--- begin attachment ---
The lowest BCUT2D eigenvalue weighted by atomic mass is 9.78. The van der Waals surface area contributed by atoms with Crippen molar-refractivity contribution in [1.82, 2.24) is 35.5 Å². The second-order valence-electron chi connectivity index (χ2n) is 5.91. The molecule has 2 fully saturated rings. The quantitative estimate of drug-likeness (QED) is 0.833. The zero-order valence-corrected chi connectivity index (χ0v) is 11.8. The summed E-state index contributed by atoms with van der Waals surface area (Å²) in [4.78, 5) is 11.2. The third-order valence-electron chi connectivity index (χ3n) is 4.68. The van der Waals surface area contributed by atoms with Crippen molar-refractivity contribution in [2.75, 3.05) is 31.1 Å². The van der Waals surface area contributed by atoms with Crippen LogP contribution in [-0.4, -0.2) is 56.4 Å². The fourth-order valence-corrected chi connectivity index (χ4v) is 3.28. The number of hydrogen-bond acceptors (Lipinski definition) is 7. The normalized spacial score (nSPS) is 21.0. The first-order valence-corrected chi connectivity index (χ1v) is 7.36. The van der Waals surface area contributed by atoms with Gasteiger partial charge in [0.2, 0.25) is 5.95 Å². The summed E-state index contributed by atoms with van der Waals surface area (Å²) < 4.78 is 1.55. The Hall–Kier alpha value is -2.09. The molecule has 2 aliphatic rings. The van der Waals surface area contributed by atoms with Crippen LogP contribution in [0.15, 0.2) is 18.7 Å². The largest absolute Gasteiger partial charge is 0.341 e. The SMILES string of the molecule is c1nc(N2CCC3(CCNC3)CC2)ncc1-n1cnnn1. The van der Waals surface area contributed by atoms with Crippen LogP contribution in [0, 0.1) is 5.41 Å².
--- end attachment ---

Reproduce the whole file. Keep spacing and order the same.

The lowest BCUT2D eigenvalue weighted by atomic mass is 9.78. The van der Waals surface area contributed by atoms with Crippen molar-refractivity contribution in [1.82, 2.24) is 35.5 Å². The second-order valence-electron chi connectivity index (χ2n) is 5.91. The molecule has 2 fully saturated rings. The quantitative estimate of drug-likeness (QED) is 0.833. The zero-order valence-corrected chi connectivity index (χ0v) is 11.8. The summed E-state index contributed by atoms with van der Waals surface area (Å²) in [4.78, 5) is 11.2. The third-order valence-electron chi connectivity index (χ3n) is 4.68. The van der Waals surface area contributed by atoms with Crippen molar-refractivity contribution in [2.75, 3.05) is 31.1 Å². The van der Waals surface area contributed by atoms with Crippen LogP contribution in [-0.4, -0.2) is 56.4 Å². The fourth-order valence-corrected chi connectivity index (χ4v) is 3.28. The number of hydrogen-bond acceptors (Lipinski definition) is 7. The normalized spacial score (nSPS) is 21.0. The first-order valence-corrected chi connectivity index (χ1v) is 7.36. The van der Waals surface area contributed by atoms with Gasteiger partial charge in [0.2, 0.25) is 5.95 Å². The summed E-state index contributed by atoms with van der Waals surface area (Å²) < 4.78 is 1.55. The Hall–Kier alpha value is -2.09. The molecule has 2 aliphatic rings. The van der Waals surface area contributed by atoms with Crippen LogP contribution in [0.15, 0.2) is 18.7 Å². The largest absolute Gasteiger partial charge is 0.341 e. The SMILES string of the molecule is c1nc(N2CCC3(CCNC3)CC2)ncc1-n1cnnn1. The van der Waals surface area contributed by atoms with Crippen LogP contribution in [0, 0.1) is 5.41 Å².